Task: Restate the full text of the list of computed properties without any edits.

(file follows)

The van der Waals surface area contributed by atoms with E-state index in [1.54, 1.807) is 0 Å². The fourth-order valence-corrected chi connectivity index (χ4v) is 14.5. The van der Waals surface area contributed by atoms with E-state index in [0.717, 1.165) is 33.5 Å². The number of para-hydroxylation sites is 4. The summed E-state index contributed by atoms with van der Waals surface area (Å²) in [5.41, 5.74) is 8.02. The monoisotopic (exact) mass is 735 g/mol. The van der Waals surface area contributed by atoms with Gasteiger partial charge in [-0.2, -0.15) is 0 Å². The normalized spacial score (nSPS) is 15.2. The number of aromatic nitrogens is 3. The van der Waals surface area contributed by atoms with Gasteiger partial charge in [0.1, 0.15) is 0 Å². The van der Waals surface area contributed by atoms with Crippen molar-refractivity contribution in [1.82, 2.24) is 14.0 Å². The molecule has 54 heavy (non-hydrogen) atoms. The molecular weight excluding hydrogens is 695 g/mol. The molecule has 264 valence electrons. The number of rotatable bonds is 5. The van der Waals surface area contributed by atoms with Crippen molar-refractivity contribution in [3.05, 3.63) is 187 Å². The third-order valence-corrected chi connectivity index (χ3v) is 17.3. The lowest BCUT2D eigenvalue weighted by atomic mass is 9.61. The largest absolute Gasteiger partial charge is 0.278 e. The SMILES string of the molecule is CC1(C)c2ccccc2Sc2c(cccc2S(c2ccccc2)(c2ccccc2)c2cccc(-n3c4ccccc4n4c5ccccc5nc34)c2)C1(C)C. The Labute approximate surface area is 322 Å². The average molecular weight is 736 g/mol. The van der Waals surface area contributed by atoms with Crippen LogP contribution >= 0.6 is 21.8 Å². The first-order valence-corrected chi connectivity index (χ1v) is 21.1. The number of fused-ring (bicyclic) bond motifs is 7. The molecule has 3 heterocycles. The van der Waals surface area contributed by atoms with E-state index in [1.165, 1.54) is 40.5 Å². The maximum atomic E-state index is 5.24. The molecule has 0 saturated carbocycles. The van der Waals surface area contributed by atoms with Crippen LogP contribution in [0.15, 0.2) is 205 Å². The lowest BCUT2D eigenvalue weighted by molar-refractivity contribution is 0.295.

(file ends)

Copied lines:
The van der Waals surface area contributed by atoms with E-state index in [1.54, 1.807) is 0 Å². The fourth-order valence-corrected chi connectivity index (χ4v) is 14.5. The van der Waals surface area contributed by atoms with E-state index in [0.717, 1.165) is 33.5 Å². The number of para-hydroxylation sites is 4. The summed E-state index contributed by atoms with van der Waals surface area (Å²) in [5.41, 5.74) is 8.02. The monoisotopic (exact) mass is 735 g/mol. The van der Waals surface area contributed by atoms with Gasteiger partial charge in [-0.2, -0.15) is 0 Å². The normalized spacial score (nSPS) is 15.2. The number of aromatic nitrogens is 3. The van der Waals surface area contributed by atoms with Gasteiger partial charge in [0.1, 0.15) is 0 Å². The van der Waals surface area contributed by atoms with Crippen molar-refractivity contribution in [1.82, 2.24) is 14.0 Å². The molecule has 54 heavy (non-hydrogen) atoms. The molecular weight excluding hydrogens is 695 g/mol. The molecule has 264 valence electrons. The number of rotatable bonds is 5. The van der Waals surface area contributed by atoms with Crippen molar-refractivity contribution in [3.05, 3.63) is 187 Å². The third-order valence-corrected chi connectivity index (χ3v) is 17.3. The lowest BCUT2D eigenvalue weighted by atomic mass is 9.61. The largest absolute Gasteiger partial charge is 0.278 e. The SMILES string of the molecule is CC1(C)c2ccccc2Sc2c(cccc2S(c2ccccc2)(c2ccccc2)c2cccc(-n3c4ccccc4n4c5ccccc5nc34)c2)C1(C)C. The Labute approximate surface area is 322 Å². The average molecular weight is 736 g/mol. The van der Waals surface area contributed by atoms with Crippen LogP contribution >= 0.6 is 21.8 Å². The first-order valence-corrected chi connectivity index (χ1v) is 21.1. The number of fused-ring (bicyclic) bond motifs is 7. The molecule has 3 heterocycles. The van der Waals surface area contributed by atoms with E-state index in [1.165, 1.54) is 40.5 Å². The maximum atomic E-state index is 5.24. The molecule has 0 saturated carbocycles. The van der Waals surface area contributed by atoms with Crippen LogP contribution in [0.15, 0.2) is 205 Å². The lowest BCUT2D eigenvalue weighted by molar-refractivity contribution is 0.295.